Everything Was Beautiful, and Nothing Hurt
What a long, strange trip it’s been for Moby. Toiling away making everyman techno and then that massive ‘discovery’ and suddenly you couldn’t watch a TV show, film or ad of an evening without hearing a refrain from a song Moby had stitched together using old blues samples and some downbeat, morose, lovely colours. And then it’s been – largely – diminishing returns with occasional glimpses of hope and heartbreak and loveliness in his downcast musical world.
If telling you that this brand new album is his best since the glory days means absolutely nothing to you, well, then, fair enough. Move on. But Everything Was Beautiful contains plenty of heart, some heart, far too much weariness and just enough musical gorgeousness. It’s a return, of sorts, one of Moby’s finest. And if you couldn’t care less that is totally understandable. But if you were interested but ultimately disappointed in albums like 18 and Hotel then Everything Was Beautiful should be the album for you.
In fact the real work started towards this a couple of years ago – with his lovely, loping extended playlist of mediation music and ambient moods and then choral-informed These Systems Are Failing.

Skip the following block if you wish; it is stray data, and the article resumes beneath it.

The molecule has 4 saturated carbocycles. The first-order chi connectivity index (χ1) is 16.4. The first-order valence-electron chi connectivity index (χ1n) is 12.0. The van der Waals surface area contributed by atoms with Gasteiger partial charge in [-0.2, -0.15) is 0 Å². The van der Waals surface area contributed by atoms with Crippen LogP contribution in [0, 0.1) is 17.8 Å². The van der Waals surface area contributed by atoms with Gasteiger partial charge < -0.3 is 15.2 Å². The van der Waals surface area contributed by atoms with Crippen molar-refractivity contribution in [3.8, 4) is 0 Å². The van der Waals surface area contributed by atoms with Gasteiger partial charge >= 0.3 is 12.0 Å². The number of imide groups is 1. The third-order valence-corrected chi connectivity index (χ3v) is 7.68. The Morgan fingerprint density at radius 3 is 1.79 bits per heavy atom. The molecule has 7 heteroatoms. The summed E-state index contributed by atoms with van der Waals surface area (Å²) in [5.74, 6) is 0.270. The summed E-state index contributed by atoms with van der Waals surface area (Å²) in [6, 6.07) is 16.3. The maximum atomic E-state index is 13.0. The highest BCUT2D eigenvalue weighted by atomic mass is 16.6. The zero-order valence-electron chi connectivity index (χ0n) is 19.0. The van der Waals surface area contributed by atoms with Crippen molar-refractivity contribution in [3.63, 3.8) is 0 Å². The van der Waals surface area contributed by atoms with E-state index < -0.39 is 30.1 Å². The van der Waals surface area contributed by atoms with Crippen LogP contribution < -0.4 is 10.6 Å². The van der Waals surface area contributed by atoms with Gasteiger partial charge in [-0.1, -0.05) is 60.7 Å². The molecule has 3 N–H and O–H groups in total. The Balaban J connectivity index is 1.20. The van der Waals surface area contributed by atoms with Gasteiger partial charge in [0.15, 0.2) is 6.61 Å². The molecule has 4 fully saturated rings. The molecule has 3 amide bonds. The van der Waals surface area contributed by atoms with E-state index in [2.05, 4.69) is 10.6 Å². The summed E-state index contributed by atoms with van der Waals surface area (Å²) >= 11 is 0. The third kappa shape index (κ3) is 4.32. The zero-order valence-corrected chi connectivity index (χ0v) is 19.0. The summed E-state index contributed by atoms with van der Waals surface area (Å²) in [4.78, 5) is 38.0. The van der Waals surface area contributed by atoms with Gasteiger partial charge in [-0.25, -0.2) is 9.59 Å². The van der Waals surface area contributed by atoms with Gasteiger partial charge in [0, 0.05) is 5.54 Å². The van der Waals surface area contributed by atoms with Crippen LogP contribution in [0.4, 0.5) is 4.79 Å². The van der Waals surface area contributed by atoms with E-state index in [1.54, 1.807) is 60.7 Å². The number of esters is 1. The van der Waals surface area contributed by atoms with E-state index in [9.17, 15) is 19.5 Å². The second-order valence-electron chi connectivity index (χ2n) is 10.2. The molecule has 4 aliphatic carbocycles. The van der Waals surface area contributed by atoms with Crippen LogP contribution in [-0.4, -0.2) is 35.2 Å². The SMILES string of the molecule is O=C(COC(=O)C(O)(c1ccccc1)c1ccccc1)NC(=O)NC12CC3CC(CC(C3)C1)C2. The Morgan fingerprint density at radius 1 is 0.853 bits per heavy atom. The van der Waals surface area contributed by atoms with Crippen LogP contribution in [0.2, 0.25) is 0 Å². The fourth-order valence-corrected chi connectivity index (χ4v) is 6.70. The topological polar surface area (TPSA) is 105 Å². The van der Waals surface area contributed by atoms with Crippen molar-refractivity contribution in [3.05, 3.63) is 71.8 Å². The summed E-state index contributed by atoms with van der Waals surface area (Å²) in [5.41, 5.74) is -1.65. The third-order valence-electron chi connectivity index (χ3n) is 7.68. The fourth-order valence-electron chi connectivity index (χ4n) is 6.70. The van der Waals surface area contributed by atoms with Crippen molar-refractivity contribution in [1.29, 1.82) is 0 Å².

Moby’s music is a colossal bummer these days, no bangers, no anthems, just pessimism – sometimes made to sound lovely, other times just forlorn. But thanks to a trio of fine singers in particular, Julie Mintz, Apollo Jane and Mindy Jones, and to the way Moby knows how to use his own brittle ‘voice’, we have some strong melodies and some snatches of lyrics to grab on to.
At 56 minutes I find the album a tough listen all the way through, but there’s enough to cherry-pick from it. And actually it’s Play that this album most resembles, or in fact Play: The B-Sides (which just might be Moby’s actual best ‘album’).
We open with Mere Anarchy, an introspective anthem in that its arrangement is windswept and interesting, expansive, if cautious. The Waste of Suns rides on a supple rhythm, something Tricky might have made once or twice before, Like A Motherless Child directly references the “Moby Trick” of taking a blues motif and marrying it to modern techno-derived groove. He’s done this sort of thing on most albums, but Raquel Rodriguez’s guest vocal for the chorus is what makes this one, er, sing.
The Last of Goodbyes feels like a rewrite of Porcleain and Guitar, Flute & String; takes us back to the Moby we can trust.
And The Tired And The Hurt and Welcome To Hard Times make weariness sound worth, lost hope seeming lovely.
But something has drawn me to this and not only this but back into Moby’s world. I rushed out to buy Play on vinyl after hearing this record. Something about The Middle Is Gone had me wanting to hear not only that but also Play’s closers, The Sky Is Broken and My Weakness.
Actually, Everything’s closers, This Wild Darkness and A Dark Cloud Is Coming could be appearing somewhere in an indie film near you. Or an advert, or on TV, or, well, here we (possibly) go again…